The Nasdaq turned positive for the year after a sharp rally on Thursday, led by an ongoing climb in FAANG and a surge in PayPal on upbeat guidance, while slowing weekly unemployment claims also lifted sentiment.
Teh Nasdaq Composite jumped 1.26%, the Dow Jones Industrial Average rose 0.88% and the S&P 500 added 1.13%.
Tech continued its March higher as investors seemingly continue to back stocks that not only have ample cash in the bank to weather the pandemic, but also are showing signs that they are likely to benefit from the current Covid-19 crisis.
PayPal (NASDAQ:PYPL) missed earnings and revenue consensus estimates, but reported a surge in activity, with transactions up 20% as merchants on its payments platform continued to ramp up their e-commerce offerings in the wake of shelter-at-home measures. Its share rallied 13.4%.
In April, Paypal saw a “dramatic monthly acceleration of more 90% in new account adds as online commerce benefited from global ‘shelter-in-place’ behavior,” Oppenheimer said in a note. “Management believes the secular shift toward digital payments has accelerated a few years.”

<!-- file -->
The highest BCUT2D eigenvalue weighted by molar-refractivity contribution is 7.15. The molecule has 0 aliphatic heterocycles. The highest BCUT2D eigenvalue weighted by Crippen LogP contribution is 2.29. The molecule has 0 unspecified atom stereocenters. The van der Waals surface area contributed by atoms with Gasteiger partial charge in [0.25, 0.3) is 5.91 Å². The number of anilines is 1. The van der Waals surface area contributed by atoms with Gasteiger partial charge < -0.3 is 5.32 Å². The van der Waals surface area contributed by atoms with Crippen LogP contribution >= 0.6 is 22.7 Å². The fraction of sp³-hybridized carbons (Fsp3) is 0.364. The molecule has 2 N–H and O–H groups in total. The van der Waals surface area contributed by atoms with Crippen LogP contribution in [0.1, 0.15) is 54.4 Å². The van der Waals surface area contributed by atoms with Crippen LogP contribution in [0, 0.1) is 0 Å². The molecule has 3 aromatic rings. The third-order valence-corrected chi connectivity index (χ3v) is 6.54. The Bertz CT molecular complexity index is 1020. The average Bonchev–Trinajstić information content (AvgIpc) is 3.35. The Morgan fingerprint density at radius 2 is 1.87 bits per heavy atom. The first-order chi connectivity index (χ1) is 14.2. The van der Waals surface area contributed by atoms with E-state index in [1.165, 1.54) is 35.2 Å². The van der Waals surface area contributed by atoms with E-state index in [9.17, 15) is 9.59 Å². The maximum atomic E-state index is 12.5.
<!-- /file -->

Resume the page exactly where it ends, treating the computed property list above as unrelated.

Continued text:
Twilio (NYSE:TWLO), meanwhile, surged 42% after reporting a profit of 6 cents a share on revenue of $364.9 million, confounding estimates for a loss of 11 cents a share on revenue of $331 million.
The company reported active customer accounts jumped 23% year on year at the end of March
FAANG names, meanwhile, also supported the gain in tech, with Google-parent Alphabet (NASDAQ:GOOG) leading the pack, up 1.4%.
T-Mobile (NASDAQ:TMUS), meanwhile, climbed 9.5% as its first-quarter earnings of $1.10 per share topped estimates for $1.03 per share.
Energy, meanwhile, was among the biggest gainer on the day, led by a rise in oil prices amid hopes the reopening of the economy will lift crude demand and ease the glut in supplies.
Also helping sentiment, the number of Americans filing for weekly unemployment continues to slow, with 3.17 million claims recorded for the week ended May 2. That was above economists’ forecasts of $3 million, but down for the fifth week in row, raising hopes the worst is over for the labor market.
The update on the labor market arrived just a day ahead of the crucial nonfarm payrolls report for April.